This was posted to a friend’s Facebook stream today:
Now I am no fan of Julie Bishop and I am pretty sure my friend isn’t either. I have a strict don’t-ask-don’t-tell policy on how people vote, but at a rough guess, I’d say my friend’s politics are fairly similar to mine. That is: fairly centrist by any objective measure but easily branded as left wing for our general opposition to the right.
I used to take umbrage at being branded a leftist since I always considered myself fairly middle-of-the-road politically. I was usually described that way because of my opposition to the authoritarianism and social Darwinism espoused by the modern right (who I refuse to call conservatives because their values have precious little resemblance to classical conservatism). These days, I don’t care. The entire political spectrum has shifted so far to the right over the last 40 years that if being a centrist makes me a lefty to you, fine. Call me a leftist, a progressive, a small-l liberal, whatever. Your label isn’t my problem.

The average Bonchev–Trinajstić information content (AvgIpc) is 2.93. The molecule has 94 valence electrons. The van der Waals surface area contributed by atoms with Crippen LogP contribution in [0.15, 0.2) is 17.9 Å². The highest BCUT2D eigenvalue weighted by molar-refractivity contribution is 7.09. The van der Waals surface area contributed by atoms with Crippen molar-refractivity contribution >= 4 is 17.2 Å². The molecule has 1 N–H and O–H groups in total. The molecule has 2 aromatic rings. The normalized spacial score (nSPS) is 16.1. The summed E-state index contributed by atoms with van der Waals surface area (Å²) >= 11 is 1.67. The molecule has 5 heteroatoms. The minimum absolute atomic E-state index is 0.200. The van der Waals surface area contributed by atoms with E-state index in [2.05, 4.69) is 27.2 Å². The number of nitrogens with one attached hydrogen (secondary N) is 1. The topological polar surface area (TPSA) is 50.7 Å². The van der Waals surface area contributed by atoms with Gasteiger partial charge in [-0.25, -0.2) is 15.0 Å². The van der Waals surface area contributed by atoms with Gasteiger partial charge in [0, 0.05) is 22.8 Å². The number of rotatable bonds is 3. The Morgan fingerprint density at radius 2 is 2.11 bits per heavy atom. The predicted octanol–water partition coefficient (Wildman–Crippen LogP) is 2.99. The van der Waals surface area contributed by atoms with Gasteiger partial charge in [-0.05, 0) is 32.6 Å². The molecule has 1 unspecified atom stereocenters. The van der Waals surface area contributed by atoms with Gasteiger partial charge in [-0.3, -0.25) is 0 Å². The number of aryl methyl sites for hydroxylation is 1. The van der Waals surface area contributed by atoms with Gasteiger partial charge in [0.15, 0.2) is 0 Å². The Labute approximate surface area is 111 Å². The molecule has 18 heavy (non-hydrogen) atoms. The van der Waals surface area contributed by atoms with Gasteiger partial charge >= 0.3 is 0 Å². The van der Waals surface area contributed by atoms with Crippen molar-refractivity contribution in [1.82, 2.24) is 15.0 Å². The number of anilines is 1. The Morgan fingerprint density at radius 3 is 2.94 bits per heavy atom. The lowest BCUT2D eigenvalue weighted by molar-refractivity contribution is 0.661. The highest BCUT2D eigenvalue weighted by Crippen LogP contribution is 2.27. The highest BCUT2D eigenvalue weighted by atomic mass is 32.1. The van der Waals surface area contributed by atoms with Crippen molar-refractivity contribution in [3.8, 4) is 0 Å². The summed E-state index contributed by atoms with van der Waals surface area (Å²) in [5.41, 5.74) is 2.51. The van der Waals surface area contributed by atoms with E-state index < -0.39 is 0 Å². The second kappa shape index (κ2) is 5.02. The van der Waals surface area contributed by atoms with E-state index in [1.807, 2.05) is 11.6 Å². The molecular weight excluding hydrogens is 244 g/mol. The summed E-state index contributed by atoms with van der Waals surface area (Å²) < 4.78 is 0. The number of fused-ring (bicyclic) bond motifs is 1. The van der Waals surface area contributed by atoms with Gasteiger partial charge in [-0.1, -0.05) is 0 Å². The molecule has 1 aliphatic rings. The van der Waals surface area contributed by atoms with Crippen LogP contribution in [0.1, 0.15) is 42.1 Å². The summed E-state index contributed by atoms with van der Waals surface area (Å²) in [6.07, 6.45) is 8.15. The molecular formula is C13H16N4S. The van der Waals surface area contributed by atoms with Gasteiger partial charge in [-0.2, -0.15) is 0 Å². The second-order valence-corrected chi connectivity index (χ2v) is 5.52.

The point is, my friend is no more a fan of the current government than I am.
So the next time someone tells you that each side of politics is as crass and ugly as the other, show them this to remind them that there is a difference.
When Julia Gillard delivered her legendary speech calling out the then opposition leader Tony Abbott for his rampant sexism, both casual and overt, I didn’t see a single Liberal supporter or right wing commentator who had the guts and decency to admit she had a point. Instead, it was Gillard’s fault for playing the “gender card.”
I have no time for Julie Bishop but she deserves better than this. Her personal life is nobody else’s business. I’m not linking to The Age’s article. You can find it yourself if you want to, and shame on you if you do.
My friend’s comment shows that it’s possible to despise everything Julie Bishop stands for, and still admit when she’s been treated disgracefully.
That’s the difference.